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Rage Against the Machine gain 62% increase in streams amid mass protests

Rage Against the Machine, a famed politically vocal rock band, have seen a major spike in their streaming numbers amid mass protests.

The music of the band, the critically acclaimed anti-authoritarian outfit who have been heavily celebrated for the revolutionary political views, is being revisited by thousands who are very much in the anti establishment mindset.

While countless people take to the streets around the globe in protest of institutionalised racism and police brutality following the death of unarmed black man George Floyd, Rage have reentered the charts with their 1992 self-titled debut album heading back into the Billboard 200.

According to Billboard, Rage’s music was streamed well over 11 million times during the past week, a figure which marks an astonishing a 62% increase.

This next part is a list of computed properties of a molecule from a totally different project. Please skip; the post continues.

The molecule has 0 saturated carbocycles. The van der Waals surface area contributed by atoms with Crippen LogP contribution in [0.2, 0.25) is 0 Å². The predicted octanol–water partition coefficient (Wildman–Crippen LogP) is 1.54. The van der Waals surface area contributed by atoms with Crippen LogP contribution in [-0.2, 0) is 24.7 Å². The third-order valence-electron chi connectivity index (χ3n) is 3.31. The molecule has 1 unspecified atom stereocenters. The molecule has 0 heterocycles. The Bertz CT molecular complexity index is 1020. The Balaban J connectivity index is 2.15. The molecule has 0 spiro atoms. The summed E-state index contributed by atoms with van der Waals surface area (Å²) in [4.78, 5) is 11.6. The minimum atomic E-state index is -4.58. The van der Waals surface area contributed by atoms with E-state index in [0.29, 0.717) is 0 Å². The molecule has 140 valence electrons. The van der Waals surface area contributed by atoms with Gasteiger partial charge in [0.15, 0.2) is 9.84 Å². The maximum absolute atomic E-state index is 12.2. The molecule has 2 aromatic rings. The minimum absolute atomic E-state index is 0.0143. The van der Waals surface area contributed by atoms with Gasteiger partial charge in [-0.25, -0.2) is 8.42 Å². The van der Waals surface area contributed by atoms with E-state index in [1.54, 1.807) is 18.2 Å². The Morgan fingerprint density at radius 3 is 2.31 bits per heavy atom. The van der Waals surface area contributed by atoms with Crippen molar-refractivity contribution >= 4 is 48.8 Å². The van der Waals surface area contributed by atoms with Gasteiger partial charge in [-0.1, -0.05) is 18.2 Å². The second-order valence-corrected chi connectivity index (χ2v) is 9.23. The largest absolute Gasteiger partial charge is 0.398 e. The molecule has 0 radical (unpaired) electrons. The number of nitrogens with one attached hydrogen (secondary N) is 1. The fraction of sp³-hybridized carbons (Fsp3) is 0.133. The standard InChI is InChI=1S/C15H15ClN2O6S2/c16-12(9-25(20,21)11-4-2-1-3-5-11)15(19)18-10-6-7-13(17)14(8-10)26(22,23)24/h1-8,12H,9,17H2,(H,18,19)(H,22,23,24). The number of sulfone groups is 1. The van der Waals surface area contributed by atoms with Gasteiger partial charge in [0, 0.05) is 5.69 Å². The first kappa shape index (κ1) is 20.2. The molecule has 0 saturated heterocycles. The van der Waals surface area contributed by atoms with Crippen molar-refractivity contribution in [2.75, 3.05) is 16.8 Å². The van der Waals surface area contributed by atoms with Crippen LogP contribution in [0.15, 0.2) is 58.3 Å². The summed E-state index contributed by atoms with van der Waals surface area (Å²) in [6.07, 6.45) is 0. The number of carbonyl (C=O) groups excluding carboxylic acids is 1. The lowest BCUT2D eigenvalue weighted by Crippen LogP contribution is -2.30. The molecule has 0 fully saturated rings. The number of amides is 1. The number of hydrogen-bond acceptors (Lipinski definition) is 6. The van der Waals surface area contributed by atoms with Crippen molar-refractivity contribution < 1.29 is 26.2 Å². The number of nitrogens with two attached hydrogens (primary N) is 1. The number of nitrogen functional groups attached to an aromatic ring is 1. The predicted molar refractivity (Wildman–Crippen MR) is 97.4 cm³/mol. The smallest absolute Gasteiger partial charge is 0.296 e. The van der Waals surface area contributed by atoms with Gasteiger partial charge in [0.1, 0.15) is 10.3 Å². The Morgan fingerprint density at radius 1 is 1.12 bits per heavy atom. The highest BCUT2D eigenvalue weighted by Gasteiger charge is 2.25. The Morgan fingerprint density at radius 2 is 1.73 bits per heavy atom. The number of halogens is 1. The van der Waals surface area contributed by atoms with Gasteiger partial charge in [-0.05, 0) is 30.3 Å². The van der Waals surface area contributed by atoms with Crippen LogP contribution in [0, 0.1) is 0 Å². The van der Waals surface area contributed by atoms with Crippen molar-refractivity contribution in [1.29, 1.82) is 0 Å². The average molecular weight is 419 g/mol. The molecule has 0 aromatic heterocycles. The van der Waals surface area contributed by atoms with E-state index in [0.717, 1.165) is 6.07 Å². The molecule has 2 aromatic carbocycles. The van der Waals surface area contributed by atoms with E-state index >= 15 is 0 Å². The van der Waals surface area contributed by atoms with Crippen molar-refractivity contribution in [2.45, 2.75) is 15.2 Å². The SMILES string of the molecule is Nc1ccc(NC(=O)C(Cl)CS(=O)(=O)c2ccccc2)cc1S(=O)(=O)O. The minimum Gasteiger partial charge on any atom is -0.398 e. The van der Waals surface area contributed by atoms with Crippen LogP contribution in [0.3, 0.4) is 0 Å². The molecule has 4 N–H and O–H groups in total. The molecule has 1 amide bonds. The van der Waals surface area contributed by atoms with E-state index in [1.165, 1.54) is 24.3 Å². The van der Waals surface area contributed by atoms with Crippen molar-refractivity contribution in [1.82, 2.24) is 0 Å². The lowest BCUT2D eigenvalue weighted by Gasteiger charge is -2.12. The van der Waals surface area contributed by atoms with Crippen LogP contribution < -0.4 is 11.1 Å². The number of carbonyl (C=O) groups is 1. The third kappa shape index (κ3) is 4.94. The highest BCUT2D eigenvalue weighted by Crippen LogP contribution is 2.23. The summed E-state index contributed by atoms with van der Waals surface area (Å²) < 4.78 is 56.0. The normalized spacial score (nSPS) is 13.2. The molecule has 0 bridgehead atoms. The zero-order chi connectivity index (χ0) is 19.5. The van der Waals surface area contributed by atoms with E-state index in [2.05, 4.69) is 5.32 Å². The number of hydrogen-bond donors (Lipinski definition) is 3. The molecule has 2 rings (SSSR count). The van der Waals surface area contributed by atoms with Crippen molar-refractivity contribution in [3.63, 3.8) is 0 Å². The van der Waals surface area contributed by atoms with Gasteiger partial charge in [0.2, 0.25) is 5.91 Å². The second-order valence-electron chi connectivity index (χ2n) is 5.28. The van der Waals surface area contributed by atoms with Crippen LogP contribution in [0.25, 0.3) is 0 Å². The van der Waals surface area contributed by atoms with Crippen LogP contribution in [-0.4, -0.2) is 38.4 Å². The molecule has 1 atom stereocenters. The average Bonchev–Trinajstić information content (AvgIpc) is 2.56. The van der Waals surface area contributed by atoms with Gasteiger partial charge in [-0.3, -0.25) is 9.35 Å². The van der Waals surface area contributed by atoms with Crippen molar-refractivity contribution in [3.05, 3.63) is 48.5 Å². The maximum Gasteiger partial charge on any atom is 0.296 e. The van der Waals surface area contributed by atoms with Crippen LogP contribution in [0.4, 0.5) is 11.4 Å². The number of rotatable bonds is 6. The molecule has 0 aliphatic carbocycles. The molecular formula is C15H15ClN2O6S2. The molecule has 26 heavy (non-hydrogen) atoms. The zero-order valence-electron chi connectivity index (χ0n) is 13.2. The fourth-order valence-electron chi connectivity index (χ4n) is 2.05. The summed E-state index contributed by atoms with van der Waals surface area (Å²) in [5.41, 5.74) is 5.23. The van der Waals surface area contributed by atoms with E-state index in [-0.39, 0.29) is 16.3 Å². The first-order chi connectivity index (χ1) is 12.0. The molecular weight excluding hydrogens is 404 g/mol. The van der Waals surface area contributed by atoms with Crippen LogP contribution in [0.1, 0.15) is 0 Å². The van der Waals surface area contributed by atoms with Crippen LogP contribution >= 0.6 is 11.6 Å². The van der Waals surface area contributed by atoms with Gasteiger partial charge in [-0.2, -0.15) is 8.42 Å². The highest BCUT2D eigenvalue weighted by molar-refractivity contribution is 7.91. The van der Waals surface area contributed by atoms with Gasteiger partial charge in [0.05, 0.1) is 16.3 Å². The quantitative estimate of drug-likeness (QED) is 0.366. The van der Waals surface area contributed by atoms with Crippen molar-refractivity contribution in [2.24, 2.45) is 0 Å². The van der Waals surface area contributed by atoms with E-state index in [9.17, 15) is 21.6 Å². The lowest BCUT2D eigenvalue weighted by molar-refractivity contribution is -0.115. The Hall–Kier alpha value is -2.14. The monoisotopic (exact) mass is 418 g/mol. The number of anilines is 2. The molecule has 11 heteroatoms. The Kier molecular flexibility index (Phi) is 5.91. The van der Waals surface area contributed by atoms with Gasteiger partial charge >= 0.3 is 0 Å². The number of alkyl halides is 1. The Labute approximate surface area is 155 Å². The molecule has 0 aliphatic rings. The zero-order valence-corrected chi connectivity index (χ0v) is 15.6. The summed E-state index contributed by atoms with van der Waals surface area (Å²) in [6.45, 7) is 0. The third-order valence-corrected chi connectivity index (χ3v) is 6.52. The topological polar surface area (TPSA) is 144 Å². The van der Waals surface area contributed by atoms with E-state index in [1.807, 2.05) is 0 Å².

“In the tracking week ending June 11, the Los Angeles four-piece racked up 11.1 million on-demand U.S. streams of its material, leaping 15%, according to Nielsen Music/MRC Data,” Billboard explained. “That’s after a 62% jump in the tracking week ending June 4 (9.7 million streams).”

‘Killing in the Name’, the bands most famous song which focuses on the topic of police brutality and racism, gained 2.4 million streams and surged 14%.

In other Rage news, In response to the current protests surrounding the death of George Floyd, Travis Barker and Machine Gun Kelly have shared a cover of ‘Killing in the Name’.

Inspired by the protests in Los Angeles, Barker and Kelly joined the march in Hollywood before returning to the studio to put their own unique spin on Rage Against the Machine’s classic.

The song, a protest track first released as the lead single from Rage’s debut self-titled album in 1992, arrives a tragically fitting soundtrack to the current of the current Black Lives Matter movement.

“Fuck you, I won’t do what you tell me,” Barker and Kelly announce, a message that rings true as more clashes occur on the streets.

Sharing the clip on YouTube, Barker and Kelly said: “They wrote this song in 1992. Its been 28 years since and every word still applies,” in the description of their cover.

See the song, below.

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